The stones of Mystras, tumbling down the mountain beneath the Frankish fortress, are a Byzantine ghost-town. Inside the cool and broken churches of the upper town, phantom apostles fade on skims of crumbling plaster. Outside, the paths trace the streets of a city that no longer exists. In the lower town, we examine the double-headed eagle on the floor of the church of St Demetrios, marking the spot where Constantine XI Palaiologos, the last emperor of Byzantium, was crowned in 1451.
Weaving up and over the dizzy bends of the Langada Pass, we skirt Mount Taygetus, descend to Kalamata, and cut along the coast to Kardamyli which Homer lists as one of the seven cities that Agamemnon offers to Achilles as an inducement to rejoin the fighting during the Trojan War. The tombs of the Dioscouri, Castor and Pollux, are located in the hills behind the medieval old town. Leigh Fermor and his wife built a house on an isolated headland overlooking a small cove, here on the Mani, in the late Sixties. According to the terms of Leigh Fermor’s bequest, the Benaki Museum is bound to open the house to the public as a writers’ retreat – at some time in the future and, in July, it received a promise of funds from the Stavros Niarchos Foundation to enable it to do so.
Further south, the fortified towers of Areopoli (‘the city of Ares’) rise like cacti, testifying to the harsh terrain and brutal politics of the long centuries of Romiosyne.
In Mani, Leigh Fermor reconciles the ancient and the modern by whimsically appointing a fisherman named Strati Mourtzinos as the heir to Constantine’s defunct crown. The same tendency to ‘retrogressive hankerings’ colours his account of hiding in caves with Cretan partisans. ‘Some were too shallow to keep out the snow, others could house a Cyclops and his flocks.’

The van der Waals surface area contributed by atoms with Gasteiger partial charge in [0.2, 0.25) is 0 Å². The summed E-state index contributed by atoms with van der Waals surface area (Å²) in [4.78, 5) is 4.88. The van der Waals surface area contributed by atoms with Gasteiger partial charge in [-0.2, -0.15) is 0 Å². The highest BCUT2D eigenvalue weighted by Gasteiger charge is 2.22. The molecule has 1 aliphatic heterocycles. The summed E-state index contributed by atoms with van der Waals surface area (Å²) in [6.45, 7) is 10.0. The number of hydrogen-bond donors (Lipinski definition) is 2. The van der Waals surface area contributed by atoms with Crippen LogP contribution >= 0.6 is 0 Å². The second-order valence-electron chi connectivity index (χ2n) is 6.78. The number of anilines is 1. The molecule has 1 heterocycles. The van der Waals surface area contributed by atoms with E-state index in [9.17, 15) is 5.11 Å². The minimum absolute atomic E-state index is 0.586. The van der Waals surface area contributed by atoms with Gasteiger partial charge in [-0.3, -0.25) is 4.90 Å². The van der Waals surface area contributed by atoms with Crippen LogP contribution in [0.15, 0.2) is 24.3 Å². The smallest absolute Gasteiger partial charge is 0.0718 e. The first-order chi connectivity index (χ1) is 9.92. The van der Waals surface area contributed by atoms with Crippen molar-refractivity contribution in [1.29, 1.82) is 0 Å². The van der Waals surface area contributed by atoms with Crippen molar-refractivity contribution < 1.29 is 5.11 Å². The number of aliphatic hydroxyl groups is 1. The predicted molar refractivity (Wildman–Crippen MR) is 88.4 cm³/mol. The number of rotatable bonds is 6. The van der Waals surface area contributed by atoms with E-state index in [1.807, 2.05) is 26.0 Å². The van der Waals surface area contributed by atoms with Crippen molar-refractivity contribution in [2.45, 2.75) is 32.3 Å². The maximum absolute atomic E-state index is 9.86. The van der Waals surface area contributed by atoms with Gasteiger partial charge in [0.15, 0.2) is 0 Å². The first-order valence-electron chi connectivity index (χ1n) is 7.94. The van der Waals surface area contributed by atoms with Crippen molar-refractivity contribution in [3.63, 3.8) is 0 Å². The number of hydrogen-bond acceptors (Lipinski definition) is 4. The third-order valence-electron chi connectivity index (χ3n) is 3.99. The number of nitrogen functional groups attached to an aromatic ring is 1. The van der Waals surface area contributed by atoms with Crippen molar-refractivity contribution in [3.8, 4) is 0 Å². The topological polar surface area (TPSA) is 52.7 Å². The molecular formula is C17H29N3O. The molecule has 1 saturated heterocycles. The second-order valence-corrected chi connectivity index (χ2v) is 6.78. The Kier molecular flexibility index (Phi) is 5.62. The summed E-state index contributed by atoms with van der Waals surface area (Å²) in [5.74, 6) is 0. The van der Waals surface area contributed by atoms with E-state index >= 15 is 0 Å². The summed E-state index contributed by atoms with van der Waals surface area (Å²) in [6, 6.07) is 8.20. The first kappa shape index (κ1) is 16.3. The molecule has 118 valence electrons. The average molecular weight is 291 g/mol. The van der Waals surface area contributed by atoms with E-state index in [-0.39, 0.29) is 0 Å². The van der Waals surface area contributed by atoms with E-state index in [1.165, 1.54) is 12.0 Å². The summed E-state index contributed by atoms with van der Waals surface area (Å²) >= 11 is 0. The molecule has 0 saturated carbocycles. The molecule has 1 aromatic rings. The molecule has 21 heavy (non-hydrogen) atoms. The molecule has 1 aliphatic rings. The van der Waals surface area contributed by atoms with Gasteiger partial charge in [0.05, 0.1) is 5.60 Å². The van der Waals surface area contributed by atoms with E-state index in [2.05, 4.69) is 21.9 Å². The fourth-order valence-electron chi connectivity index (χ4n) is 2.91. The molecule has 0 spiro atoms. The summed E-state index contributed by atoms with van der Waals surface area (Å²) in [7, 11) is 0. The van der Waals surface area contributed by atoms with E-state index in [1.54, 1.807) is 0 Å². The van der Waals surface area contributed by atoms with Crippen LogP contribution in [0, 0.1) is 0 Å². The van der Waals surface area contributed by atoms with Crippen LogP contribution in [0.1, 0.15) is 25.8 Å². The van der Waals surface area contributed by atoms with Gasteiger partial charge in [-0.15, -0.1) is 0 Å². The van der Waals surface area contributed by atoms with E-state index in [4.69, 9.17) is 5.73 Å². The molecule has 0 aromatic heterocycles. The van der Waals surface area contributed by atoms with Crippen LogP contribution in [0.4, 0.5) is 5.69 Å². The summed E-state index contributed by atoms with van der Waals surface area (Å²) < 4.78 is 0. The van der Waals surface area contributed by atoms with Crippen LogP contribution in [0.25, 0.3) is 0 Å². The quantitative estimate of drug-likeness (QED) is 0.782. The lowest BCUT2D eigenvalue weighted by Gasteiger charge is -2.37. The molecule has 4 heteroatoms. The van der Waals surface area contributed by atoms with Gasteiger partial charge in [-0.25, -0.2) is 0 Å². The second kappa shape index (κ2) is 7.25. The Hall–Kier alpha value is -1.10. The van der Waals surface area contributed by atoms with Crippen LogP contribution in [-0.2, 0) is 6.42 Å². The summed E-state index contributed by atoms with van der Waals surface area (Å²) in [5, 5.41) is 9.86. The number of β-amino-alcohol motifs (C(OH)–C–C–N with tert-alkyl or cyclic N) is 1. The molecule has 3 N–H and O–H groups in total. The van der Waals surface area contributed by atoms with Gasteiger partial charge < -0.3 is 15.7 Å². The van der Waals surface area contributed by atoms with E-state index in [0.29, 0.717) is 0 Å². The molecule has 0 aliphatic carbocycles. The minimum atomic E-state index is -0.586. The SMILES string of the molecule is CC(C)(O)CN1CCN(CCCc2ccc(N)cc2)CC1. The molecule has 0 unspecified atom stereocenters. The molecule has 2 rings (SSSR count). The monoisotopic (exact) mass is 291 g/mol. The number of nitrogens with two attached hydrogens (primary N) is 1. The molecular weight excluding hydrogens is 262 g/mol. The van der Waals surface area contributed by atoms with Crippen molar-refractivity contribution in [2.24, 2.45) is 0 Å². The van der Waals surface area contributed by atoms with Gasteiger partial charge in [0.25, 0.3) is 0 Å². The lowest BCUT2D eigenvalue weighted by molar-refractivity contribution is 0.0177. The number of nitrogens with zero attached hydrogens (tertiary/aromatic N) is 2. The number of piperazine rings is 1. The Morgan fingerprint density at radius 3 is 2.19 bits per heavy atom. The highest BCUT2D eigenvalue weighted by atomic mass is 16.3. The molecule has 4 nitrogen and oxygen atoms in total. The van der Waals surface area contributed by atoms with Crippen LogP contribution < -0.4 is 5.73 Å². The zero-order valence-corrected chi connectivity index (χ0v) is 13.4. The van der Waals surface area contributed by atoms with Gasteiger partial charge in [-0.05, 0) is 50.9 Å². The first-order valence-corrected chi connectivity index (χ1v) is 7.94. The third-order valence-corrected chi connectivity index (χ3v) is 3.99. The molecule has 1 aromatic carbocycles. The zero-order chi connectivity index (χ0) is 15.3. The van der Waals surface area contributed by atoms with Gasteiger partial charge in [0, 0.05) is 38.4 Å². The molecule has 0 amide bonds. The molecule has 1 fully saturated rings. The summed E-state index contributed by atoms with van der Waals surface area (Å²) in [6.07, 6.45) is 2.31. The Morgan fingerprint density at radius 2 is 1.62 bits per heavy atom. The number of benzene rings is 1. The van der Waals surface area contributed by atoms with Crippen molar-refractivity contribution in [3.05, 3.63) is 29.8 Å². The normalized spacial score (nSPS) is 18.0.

When he describes these images as romantic, he does not dismiss them. Rather, he acknowledges the plural inspiration of Philhellenism, and the paradoxical contentions of Greek history: pagan and Christian, ancient and modern. And we actually see the melding of raw materials, just as the spolia of ancient Sparta become the walls of Mystras.
One afternoon, we walk through the hill villages behind Kardamyli to the church of Agios Nikolaos, where Leigh Fermor scattered his fellow travel writer Bruce Chatwin’s ashes. The location is impossibly beautiful: amid olive groves, the placid church rises on the crest of a hill like the prow of a ship. The upper courses of the church’s walls are typically Byzantine, with patterns of tile inserted among small rough stones but the smooth rectangular blocks in the church’s lower courses tend to confirm Chatwin’s claim that Agios Nikolaos was erected on the site of an ancient temple. A fitting marriage of the Hellenic and the Romaic in which, as in Leigh Fermor’s prose, art and life imitate each other. n
• For further information on the Patrick Leigh Fermor Society visit www.patrickleighfermorsociety.org (for details of the next tour email: [email protected]).
All photographs © Dominic Green unless otherwise marked.